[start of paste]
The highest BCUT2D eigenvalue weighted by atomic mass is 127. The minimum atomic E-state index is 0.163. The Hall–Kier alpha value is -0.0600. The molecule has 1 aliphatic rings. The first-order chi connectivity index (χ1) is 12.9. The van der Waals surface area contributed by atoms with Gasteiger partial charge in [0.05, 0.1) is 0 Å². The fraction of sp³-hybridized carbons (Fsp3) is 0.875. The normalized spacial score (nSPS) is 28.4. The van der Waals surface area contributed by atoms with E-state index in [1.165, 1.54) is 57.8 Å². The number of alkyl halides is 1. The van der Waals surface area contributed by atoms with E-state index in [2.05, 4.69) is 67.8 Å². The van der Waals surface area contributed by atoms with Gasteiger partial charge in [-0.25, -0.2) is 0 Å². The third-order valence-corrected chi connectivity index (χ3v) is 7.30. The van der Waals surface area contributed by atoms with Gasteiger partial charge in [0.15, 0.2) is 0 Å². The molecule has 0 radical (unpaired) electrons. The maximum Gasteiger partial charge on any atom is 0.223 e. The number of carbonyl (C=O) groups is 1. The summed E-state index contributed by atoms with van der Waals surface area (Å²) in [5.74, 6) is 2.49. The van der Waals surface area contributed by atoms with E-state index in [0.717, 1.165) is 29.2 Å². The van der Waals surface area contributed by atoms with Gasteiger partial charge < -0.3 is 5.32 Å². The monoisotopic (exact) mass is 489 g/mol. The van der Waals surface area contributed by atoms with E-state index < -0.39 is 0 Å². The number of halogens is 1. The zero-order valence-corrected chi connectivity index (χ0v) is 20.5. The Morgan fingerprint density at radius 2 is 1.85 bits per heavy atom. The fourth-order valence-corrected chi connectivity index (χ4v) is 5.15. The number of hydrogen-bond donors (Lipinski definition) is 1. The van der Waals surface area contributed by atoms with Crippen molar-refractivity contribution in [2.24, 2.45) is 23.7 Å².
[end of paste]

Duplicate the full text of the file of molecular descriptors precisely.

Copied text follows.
The highest BCUT2D eigenvalue weighted by atomic mass is 127. The minimum atomic E-state index is 0.163. The Hall–Kier alpha value is -0.0600. The molecule has 1 aliphatic rings. The first-order chi connectivity index (χ1) is 12.9. The van der Waals surface area contributed by atoms with Gasteiger partial charge in [0.05, 0.1) is 0 Å². The fraction of sp³-hybridized carbons (Fsp3) is 0.875. The normalized spacial score (nSPS) is 28.4. The van der Waals surface area contributed by atoms with E-state index in [1.165, 1.54) is 57.8 Å². The number of alkyl halides is 1. The van der Waals surface area contributed by atoms with E-state index in [2.05, 4.69) is 67.8 Å². The van der Waals surface area contributed by atoms with Gasteiger partial charge in [-0.25, -0.2) is 0 Å². The third-order valence-corrected chi connectivity index (χ3v) is 7.30. The van der Waals surface area contributed by atoms with Gasteiger partial charge in [0.15, 0.2) is 0 Å². The molecule has 0 radical (unpaired) electrons. The maximum Gasteiger partial charge on any atom is 0.223 e. The number of carbonyl (C=O) groups is 1. The summed E-state index contributed by atoms with van der Waals surface area (Å²) in [5.74, 6) is 2.49. The van der Waals surface area contributed by atoms with E-state index in [0.717, 1.165) is 29.2 Å². The van der Waals surface area contributed by atoms with Gasteiger partial charge < -0.3 is 5.32 Å². The monoisotopic (exact) mass is 489 g/mol. The van der Waals surface area contributed by atoms with E-state index < -0.39 is 0 Å². The number of halogens is 1. The zero-order valence-corrected chi connectivity index (χ0v) is 20.5. The Morgan fingerprint density at radius 2 is 1.85 bits per heavy atom. The fourth-order valence-corrected chi connectivity index (χ4v) is 5.15. The number of hydrogen-bond donors (Lipinski definition) is 1. The van der Waals surface area contributed by atoms with Crippen molar-refractivity contribution in [2.24, 2.45) is 23.7 Å².